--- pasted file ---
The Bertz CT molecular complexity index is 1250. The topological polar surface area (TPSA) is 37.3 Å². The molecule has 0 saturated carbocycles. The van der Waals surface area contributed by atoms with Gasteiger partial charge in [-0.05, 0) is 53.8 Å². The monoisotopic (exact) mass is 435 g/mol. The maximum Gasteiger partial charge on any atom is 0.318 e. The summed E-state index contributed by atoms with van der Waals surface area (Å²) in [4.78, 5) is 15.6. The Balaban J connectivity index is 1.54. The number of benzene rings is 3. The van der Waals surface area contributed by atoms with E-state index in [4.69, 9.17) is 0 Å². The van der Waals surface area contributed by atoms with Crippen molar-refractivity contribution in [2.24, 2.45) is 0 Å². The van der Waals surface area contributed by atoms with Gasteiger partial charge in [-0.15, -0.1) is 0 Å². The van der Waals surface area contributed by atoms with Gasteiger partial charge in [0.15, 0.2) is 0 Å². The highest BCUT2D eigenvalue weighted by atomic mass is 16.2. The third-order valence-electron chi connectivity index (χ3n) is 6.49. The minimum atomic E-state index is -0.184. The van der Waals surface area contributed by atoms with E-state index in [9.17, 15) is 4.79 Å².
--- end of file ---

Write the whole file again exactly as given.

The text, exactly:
The Bertz CT molecular complexity index is 1250. The topological polar surface area (TPSA) is 37.3 Å². The molecule has 0 saturated carbocycles. The van der Waals surface area contributed by atoms with Gasteiger partial charge in [-0.05, 0) is 53.8 Å². The monoisotopic (exact) mass is 435 g/mol. The maximum Gasteiger partial charge on any atom is 0.318 e. The summed E-state index contributed by atoms with van der Waals surface area (Å²) in [4.78, 5) is 15.6. The Balaban J connectivity index is 1.54. The number of benzene rings is 3. The van der Waals surface area contributed by atoms with E-state index in [4.69, 9.17) is 0 Å². The van der Waals surface area contributed by atoms with Crippen molar-refractivity contribution in [2.24, 2.45) is 0 Å². The van der Waals surface area contributed by atoms with Gasteiger partial charge in [-0.15, -0.1) is 0 Å². The van der Waals surface area contributed by atoms with Gasteiger partial charge in [0.15, 0.2) is 0 Å². The highest BCUT2D eigenvalue weighted by atomic mass is 16.2. The third-order valence-electron chi connectivity index (χ3n) is 6.49. The minimum atomic E-state index is -0.184. The van der Waals surface area contributed by atoms with E-state index in [9.17, 15) is 4.79 Å².